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Speaking frankly on fraud
by Larry Wilson
Feb 15, 2010 | 492 views | 0 0 comments | 8 8 recommendations | email to a friend | print
Lately, a rash of credit card and ATM thefts has been reported through the use of card readers piggybacked somehow to the original readers, thus allowing thieves to read the encoded magnetic strip on your debit card or credit card and steal money from your account. I had something similar happen to me but, thankfully, the bank caught the theft through their fraud department.

However, ultimately, I was made to feel as though I was the bad guy. I did not feel worthy of such a circumstance.

The bank asked me if I had done any Internet banking lately. I said I never do online banking mainly because I don’t think it is as secure as it should be. They told me someone had taken $1,000 from my account, unbeknownst to me, and they had caught the transgression. I, in turn, thanked them for their vigilance as I obviously was unaware of any such transaction. I thought that’s why I have my money in a bank and not a coffee can in the backyard. Furthermore, that’s why I pay a fee to the bank each month, so that they will take care of my funds. That’s its function, after all.

Then the other shoe fell. The bank wanted me to close my account, get new ATM debit cards, change my pin number, open a new account and, in short, rearrange my entire banking world. That all sounds so simple but I do have several monthly bills automatically taken from my account and changing everything would involve a lot of contacts and rearranging on my part. Finally, they wanted me to write a letter absolving the bank of any responsibility should this same situation arise in the future. In other words, I would be absolving the bank of any responsibility for safeguarding my funds in the future, forever. That document could be used legally against me in court, should any issue get that far, should anything like this happen in the future.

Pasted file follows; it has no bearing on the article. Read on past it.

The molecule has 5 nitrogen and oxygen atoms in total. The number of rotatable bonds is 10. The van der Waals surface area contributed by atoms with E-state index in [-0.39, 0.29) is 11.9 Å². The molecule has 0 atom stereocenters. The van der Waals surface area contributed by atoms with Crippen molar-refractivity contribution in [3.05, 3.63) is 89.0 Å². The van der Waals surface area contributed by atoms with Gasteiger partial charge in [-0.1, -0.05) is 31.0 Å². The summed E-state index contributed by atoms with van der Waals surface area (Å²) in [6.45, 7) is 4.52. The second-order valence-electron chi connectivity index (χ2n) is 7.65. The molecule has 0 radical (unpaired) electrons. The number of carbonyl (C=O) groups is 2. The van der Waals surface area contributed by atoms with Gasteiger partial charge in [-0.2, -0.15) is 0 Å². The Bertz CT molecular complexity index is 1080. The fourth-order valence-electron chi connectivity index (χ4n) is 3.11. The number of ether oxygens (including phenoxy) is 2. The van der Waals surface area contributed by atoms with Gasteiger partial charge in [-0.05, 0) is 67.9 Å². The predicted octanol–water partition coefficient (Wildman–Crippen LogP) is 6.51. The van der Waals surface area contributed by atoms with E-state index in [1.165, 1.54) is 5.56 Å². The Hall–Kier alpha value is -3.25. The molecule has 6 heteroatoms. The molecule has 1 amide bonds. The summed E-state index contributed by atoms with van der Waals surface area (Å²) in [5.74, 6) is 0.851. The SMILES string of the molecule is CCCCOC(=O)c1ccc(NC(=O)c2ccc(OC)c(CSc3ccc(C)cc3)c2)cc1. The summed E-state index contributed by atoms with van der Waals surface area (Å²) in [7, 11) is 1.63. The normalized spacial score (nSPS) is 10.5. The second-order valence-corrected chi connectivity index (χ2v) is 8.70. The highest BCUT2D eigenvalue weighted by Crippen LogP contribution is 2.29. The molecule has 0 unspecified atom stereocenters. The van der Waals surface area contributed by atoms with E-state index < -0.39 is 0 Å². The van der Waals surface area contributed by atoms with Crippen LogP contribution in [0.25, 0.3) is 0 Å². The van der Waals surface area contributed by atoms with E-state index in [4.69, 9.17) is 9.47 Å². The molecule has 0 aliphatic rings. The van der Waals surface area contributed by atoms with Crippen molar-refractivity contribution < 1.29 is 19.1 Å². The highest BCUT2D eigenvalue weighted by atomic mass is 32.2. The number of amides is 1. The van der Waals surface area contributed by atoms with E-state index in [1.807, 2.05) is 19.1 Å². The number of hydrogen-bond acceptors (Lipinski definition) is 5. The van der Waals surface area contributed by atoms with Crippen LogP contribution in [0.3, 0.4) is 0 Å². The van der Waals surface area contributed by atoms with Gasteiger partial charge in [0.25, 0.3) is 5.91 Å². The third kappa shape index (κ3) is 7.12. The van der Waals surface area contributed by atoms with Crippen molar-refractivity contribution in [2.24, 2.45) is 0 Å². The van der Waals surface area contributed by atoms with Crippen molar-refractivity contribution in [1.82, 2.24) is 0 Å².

Now I might be stupid, but I’m not that stupid. I almost wrote that letter as I was wrought up in the afterglow of having dodged a silver bullet in the form of the $1,000 withdrawal recovery being discovered and reversed.

The facts were that I had never done any online banking. I was not in collusion with the culprit who performed the crime. But in the final analysis, I was the one who was going to be paying a penalty of sorts for the whole episode.

I did order new ATM cards but not before I won a major skirmish with the bank by getting it to hold off shutting down my current ATM cards before I received the new cards and was able to reactivate them in the future. In our current world, you can’t function without a debit card. The bank was ready to set me adrift in the sea of finance with no oars to paddle with in my sinking financial dinghy.

The lesson here for all my readers out there in newspaper land is to be ever vigilant of your actions when it comes to your banking. There are bad guys out there lurking in many disguises. They are out to take all they can from you and you will be left with an empty coffee can and a shovel with a broken handle to bury it with if you are not careful. As if we don’t have enough to worry about already … right?

Larry Wilson is a 50-year resident of Sparks and a retired elementary school teacher. You can contact him at lawilson16@aol.com.
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